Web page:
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Nigeria Cocoa Output To Rebound In 2017/18 | The Precision

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Nigeria should see a bumper cocoa harvest in the
coming season as late rains have helped boost pod production, the head
of the cocoa association said on Thursday. 

Sayina
Riman, president of the Cocoa Association of Nigeria (CAN), expects
output for the new season which starts in October to hit between 300,000
tonnes and 320,000 tonnes, up sharply from the season just ended which
was blighted by poor weather. 
The cocoa season
in Nigeria, the world’s fourth biggest producer, runs from October to
September, with an October-to-February main crop and a smaller light or
mid-crop that begins in April or May and runs through September. 
The
2016/17 season started at a slow pace after drought cut the mid-crop
harvest by 40 percent. Output for that season was estimated to reach
260,000 tonnes, Riman said, lower than a revised forecast of 280,000
tonnes and down from 340,000 tonnes forecast at the start of the season. 
“We have late rains which has affected
production. We are hoping that from the first week of October, we should
be talking of increased yield,” Riman told Reuters. 
The
International Cocoa Organization (ICCO), however, gives much lower
estimates of Nigerian cocoa output. It forecast last season’s production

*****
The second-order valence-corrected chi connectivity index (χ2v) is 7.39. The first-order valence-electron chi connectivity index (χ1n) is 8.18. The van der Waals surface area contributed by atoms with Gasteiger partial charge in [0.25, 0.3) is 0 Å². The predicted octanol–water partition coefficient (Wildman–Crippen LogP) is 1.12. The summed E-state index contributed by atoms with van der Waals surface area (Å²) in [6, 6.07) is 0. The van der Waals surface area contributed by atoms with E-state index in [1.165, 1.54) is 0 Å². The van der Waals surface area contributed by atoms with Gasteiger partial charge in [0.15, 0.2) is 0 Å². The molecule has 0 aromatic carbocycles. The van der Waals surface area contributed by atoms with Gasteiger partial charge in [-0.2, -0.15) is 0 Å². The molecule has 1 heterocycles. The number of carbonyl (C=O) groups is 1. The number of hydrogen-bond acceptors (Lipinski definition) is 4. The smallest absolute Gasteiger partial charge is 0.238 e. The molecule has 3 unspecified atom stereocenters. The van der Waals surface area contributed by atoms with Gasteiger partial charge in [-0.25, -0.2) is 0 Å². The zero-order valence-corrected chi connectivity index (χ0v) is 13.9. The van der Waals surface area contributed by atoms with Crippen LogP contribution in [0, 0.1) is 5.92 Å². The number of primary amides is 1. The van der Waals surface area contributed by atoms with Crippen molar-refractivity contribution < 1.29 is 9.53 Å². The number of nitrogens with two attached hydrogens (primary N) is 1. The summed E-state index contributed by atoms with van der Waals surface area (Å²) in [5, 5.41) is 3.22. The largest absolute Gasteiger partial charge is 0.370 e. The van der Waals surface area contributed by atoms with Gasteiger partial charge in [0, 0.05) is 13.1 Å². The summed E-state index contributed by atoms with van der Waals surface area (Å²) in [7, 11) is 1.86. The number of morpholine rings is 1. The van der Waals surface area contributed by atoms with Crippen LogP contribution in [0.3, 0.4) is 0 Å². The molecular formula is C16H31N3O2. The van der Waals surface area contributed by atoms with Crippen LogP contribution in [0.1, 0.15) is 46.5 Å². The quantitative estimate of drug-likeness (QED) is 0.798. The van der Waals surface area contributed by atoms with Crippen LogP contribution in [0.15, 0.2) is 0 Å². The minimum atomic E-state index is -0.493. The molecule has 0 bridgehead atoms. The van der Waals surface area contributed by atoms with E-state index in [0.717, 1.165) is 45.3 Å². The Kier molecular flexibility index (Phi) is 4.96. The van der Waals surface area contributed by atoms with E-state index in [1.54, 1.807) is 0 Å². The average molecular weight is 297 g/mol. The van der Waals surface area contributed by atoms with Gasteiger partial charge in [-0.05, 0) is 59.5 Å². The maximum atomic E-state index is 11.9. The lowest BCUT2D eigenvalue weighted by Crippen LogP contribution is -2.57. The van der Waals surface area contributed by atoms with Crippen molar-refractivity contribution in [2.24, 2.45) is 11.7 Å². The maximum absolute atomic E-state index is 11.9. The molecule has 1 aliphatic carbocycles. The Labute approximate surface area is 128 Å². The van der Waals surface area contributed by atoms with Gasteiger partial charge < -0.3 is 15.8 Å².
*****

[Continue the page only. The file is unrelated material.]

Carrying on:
at 220,000 tonnes. 
Riman did not give a reason
for the discrepancy. Nigerian government production figures are also
significantly higher than ICCO estimates. 
“We
are looking at new plantations … rehabilitation of old farms, the
level of youth coming into farming and the recovery rate of abandoned
farms,” he said by phone. 
Farmers across
Nigeria’s main growing regions were optimistic as some had used the
drought to prepare their farms, Riman said, but some have been stuck
with about two-thirds of their produce due to the glut in the world
market. 
World cocoa prices have declined by a
third in the last year amid a global supply glut after record production
from top growers Ivory Coast and Ghana. ICCO predicts a global surplus
of 371,000 tonnes for 2016/17. 
Demand for the
London September contract has been dampened by the prospect of receiving
cocoa from Nigeria and Cameroon where buyers have less control over the
quality of beans. 
Cocoa trees need a delicate
balance of rainy and dry weather. Too little rain and they wither; too
much and they become susceptible to insects or fungal black pod disease.
Beans can also go mouldy if small farmers are unable to dry them
outside. 
One farmer in the southeast region
said prices dropped from a high of 1.2 million naira ($3,922) earlier
this year to 400,000 naira within a six-month period. 
Riman says
the West African country needed to develop its local markets. “All of us
in producing countries have realised that you need local consumption to
make cocoa farming sustainable.”
 
Source: Reuters

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